Mahler has always been important to these kids because really it’s a music that speaks very much to the sensibility of a generation raised on long-form movies, that is exposed to extremes of exaltation and despair, that lives in a world both full of amazing marvels and under threat of environmental destruction. In 2012, in their second year of existence, I took the orchestra to Vienna to compete in a competition in which, in the symphony orchestra category, every face except ours was Caucasian. We had the audacity to perform an unfinished movement by Mahler which I’d reconstructed from Mahler’s pencil sketch — so we were doing a kind of premiere of an Austrian composer, in Austria, with an all-Austrian judging panel. It was a recipe for hubris.
The judges said nothing when the other orchestras played, but when we played, the foreman of the jury felt impelled to speak. He said to the whole audience, “We have heard the message of the young people of Thailand — we have heard it loud and clear.”
The Sinfonietta won first prize, beating out European, Australian and American symphony orchestras. The jury later told me it was unanimous and unquestioned.
This opened the floodgates because Thai wind bands have won big awards before, but a symphony orchestra — that’s the heart of western high culture. But because someone had won first prize in Europe, many other Thai ensembles of young classical musicians felt encouraged to compete in the west and they won plenty of first prizes. Thai youth orchestras toured with great success. Our own orchestra repeated its prizewinning streak, winning gold awards, top places, in Disney Hall in California, three times in Carnegie, having a concert broadcast in Slovakia, receiving two awards in Prague, and many times playing Mahler — to standing ovations in Berlin, Munich, and Dresden — and these were not people who came to see an “Asian” orchestra attempt to play their music — these were people who accepted that Thai musicians had joined the mainstream of world culture — and were saying something new.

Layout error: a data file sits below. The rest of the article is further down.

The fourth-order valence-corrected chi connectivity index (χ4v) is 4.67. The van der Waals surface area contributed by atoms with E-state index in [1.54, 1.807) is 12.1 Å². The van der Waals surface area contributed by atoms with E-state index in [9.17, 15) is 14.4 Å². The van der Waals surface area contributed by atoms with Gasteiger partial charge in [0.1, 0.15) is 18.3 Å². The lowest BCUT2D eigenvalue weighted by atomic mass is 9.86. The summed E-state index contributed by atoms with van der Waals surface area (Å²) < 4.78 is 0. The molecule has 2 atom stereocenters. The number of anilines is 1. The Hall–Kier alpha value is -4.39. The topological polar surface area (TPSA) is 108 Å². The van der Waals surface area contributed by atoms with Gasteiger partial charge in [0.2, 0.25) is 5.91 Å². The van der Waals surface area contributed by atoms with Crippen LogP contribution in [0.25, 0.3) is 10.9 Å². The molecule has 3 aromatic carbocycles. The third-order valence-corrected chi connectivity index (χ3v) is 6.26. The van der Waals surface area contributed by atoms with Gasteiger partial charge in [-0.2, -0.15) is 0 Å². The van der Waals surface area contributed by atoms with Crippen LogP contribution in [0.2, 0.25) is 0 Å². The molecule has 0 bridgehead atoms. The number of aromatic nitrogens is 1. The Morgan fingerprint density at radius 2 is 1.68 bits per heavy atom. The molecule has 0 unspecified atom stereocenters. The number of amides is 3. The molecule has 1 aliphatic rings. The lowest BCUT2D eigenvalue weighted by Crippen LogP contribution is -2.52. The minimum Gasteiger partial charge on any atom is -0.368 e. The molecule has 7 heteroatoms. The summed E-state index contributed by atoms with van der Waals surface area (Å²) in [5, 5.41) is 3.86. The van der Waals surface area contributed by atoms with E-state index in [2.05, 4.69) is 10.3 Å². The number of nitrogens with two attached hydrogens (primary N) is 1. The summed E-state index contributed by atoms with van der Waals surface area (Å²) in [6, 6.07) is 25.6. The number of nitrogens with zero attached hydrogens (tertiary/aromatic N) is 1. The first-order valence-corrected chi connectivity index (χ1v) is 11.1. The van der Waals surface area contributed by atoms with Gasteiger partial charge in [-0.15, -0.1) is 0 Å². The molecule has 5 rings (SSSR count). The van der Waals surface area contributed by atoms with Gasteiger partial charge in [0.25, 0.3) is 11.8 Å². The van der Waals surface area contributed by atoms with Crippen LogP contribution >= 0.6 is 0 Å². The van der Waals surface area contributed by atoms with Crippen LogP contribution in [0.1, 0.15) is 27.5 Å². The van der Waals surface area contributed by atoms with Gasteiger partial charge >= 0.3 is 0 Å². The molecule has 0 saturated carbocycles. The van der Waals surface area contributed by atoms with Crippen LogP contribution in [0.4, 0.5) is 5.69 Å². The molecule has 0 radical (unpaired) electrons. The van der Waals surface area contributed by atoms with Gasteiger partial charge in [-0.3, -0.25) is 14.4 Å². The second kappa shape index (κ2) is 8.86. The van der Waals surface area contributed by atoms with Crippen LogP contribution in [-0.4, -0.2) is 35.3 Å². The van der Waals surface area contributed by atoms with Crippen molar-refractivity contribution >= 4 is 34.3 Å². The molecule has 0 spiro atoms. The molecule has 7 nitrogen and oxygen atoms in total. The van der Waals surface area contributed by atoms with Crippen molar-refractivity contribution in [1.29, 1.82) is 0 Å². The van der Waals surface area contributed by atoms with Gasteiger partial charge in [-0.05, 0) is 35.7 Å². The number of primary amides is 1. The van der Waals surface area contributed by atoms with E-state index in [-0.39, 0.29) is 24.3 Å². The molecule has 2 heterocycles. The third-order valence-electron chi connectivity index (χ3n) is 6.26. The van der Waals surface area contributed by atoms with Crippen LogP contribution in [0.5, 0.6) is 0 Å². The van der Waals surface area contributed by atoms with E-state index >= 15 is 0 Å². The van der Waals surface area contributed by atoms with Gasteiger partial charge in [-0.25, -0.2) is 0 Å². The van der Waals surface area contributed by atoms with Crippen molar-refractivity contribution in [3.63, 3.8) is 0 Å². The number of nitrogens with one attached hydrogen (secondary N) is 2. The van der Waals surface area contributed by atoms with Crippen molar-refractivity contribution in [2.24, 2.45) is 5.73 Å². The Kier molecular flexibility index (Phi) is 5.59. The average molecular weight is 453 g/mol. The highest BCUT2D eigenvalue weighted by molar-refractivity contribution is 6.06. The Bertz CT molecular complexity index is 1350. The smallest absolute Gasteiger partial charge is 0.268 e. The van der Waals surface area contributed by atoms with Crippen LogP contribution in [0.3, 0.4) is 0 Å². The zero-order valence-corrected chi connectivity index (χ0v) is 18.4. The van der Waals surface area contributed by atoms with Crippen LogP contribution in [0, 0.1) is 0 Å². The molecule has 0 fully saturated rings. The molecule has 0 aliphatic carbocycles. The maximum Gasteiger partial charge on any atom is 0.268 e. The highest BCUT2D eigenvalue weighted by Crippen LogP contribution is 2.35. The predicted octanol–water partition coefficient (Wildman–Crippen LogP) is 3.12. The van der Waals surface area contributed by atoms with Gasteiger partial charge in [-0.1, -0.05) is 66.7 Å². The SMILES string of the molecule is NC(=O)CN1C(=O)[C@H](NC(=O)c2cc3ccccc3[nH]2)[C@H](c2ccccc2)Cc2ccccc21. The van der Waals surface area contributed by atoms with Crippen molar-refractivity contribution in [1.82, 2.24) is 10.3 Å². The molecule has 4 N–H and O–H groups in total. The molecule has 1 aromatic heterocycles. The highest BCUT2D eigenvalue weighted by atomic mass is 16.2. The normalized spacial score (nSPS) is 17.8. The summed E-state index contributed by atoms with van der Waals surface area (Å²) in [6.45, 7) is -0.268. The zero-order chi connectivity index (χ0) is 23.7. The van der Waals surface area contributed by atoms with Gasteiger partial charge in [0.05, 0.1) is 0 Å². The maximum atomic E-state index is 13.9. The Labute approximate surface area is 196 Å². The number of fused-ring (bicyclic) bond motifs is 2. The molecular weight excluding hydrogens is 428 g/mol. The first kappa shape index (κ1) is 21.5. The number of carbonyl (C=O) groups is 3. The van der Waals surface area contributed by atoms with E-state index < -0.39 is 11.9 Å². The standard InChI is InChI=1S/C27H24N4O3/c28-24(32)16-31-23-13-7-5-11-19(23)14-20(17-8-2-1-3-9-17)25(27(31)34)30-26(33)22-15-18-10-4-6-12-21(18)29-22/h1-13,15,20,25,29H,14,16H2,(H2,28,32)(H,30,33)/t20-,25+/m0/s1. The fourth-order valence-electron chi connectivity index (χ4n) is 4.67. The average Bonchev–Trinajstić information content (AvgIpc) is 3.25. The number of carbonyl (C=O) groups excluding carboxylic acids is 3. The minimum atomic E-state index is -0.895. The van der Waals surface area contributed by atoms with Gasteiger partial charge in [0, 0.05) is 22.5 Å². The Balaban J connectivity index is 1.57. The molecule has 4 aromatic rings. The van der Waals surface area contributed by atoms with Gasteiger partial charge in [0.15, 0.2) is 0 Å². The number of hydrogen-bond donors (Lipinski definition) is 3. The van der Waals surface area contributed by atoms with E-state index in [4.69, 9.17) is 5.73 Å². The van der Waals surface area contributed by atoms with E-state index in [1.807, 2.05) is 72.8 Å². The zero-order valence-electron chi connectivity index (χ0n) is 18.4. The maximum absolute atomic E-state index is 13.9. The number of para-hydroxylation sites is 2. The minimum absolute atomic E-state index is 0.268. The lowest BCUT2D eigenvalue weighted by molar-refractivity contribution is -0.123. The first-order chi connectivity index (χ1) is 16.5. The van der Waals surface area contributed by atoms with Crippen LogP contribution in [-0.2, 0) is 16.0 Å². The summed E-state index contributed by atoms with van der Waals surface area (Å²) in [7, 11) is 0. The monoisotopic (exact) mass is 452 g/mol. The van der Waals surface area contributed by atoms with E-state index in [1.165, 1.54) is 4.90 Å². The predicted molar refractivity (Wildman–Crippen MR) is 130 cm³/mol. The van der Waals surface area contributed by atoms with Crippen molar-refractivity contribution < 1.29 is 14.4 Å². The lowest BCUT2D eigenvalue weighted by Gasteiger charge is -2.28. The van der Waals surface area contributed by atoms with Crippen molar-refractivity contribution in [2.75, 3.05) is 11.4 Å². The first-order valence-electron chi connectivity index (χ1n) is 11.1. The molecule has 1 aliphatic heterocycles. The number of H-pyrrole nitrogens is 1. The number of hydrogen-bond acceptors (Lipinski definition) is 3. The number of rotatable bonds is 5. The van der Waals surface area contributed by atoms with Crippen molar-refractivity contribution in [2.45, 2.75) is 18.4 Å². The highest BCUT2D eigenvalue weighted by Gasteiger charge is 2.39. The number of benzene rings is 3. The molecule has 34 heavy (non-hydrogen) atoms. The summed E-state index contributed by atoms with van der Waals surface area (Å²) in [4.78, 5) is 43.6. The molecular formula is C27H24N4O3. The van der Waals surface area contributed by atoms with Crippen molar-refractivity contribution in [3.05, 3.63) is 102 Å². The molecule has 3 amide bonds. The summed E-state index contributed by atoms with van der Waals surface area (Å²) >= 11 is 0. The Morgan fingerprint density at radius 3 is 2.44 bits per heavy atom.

It’s been ten years since our kids met together at a camp in Rangsit and started rehearsing in the office of Dr. Asvanant, “dentist to the stars”. Since then, the kids in that first year are all prominent working musicians — the section leaders of Royal Bangkok Symphony, Thailand Philharmonic and the National Symphony are packed with graduates from Siam Sinfonietta. Many are working in Europe, too.
In the August 19 concert, you’ll hear not only the best young students, but also the alumni — some of the best players from all Thailand’s orchestras.